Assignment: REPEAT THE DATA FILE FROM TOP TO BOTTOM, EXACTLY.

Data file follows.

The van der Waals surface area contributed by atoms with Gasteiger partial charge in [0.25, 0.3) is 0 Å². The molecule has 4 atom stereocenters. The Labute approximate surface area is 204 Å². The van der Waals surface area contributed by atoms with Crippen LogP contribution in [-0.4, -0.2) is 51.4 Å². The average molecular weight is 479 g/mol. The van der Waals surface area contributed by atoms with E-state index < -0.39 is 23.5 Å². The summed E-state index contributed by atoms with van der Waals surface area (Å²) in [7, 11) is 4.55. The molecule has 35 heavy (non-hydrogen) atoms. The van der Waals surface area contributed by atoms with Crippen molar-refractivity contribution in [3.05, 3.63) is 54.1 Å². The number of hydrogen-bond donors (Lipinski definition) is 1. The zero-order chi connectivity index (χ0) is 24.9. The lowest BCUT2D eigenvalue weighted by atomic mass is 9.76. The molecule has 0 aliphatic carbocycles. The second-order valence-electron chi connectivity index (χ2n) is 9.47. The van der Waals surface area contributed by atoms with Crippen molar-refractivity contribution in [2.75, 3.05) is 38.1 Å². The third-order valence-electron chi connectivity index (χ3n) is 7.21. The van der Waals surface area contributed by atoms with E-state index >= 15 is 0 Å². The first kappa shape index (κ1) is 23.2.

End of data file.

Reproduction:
The van der Waals surface area contributed by atoms with Gasteiger partial charge in [0.25, 0.3) is 0 Å². The molecule has 4 atom stereocenters. The Labute approximate surface area is 204 Å². The van der Waals surface area contributed by atoms with Crippen LogP contribution in [-0.4, -0.2) is 51.4 Å². The average molecular weight is 479 g/mol. The van der Waals surface area contributed by atoms with E-state index < -0.39 is 23.5 Å². The summed E-state index contributed by atoms with van der Waals surface area (Å²) in [7, 11) is 4.55. The molecule has 35 heavy (non-hydrogen) atoms. The van der Waals surface area contributed by atoms with Crippen molar-refractivity contribution in [3.05, 3.63) is 54.1 Å². The number of hydrogen-bond donors (Lipinski definition) is 1. The zero-order chi connectivity index (χ0) is 24.9. The lowest BCUT2D eigenvalue weighted by atomic mass is 9.76. The molecule has 0 aliphatic carbocycles. The second-order valence-electron chi connectivity index (χ2n) is 9.47. The van der Waals surface area contributed by atoms with Crippen molar-refractivity contribution in [2.75, 3.05) is 38.1 Å². The third-order valence-electron chi connectivity index (χ3n) is 7.21. The van der Waals surface area contributed by atoms with E-state index >= 15 is 0 Å². The first kappa shape index (κ1) is 23.2.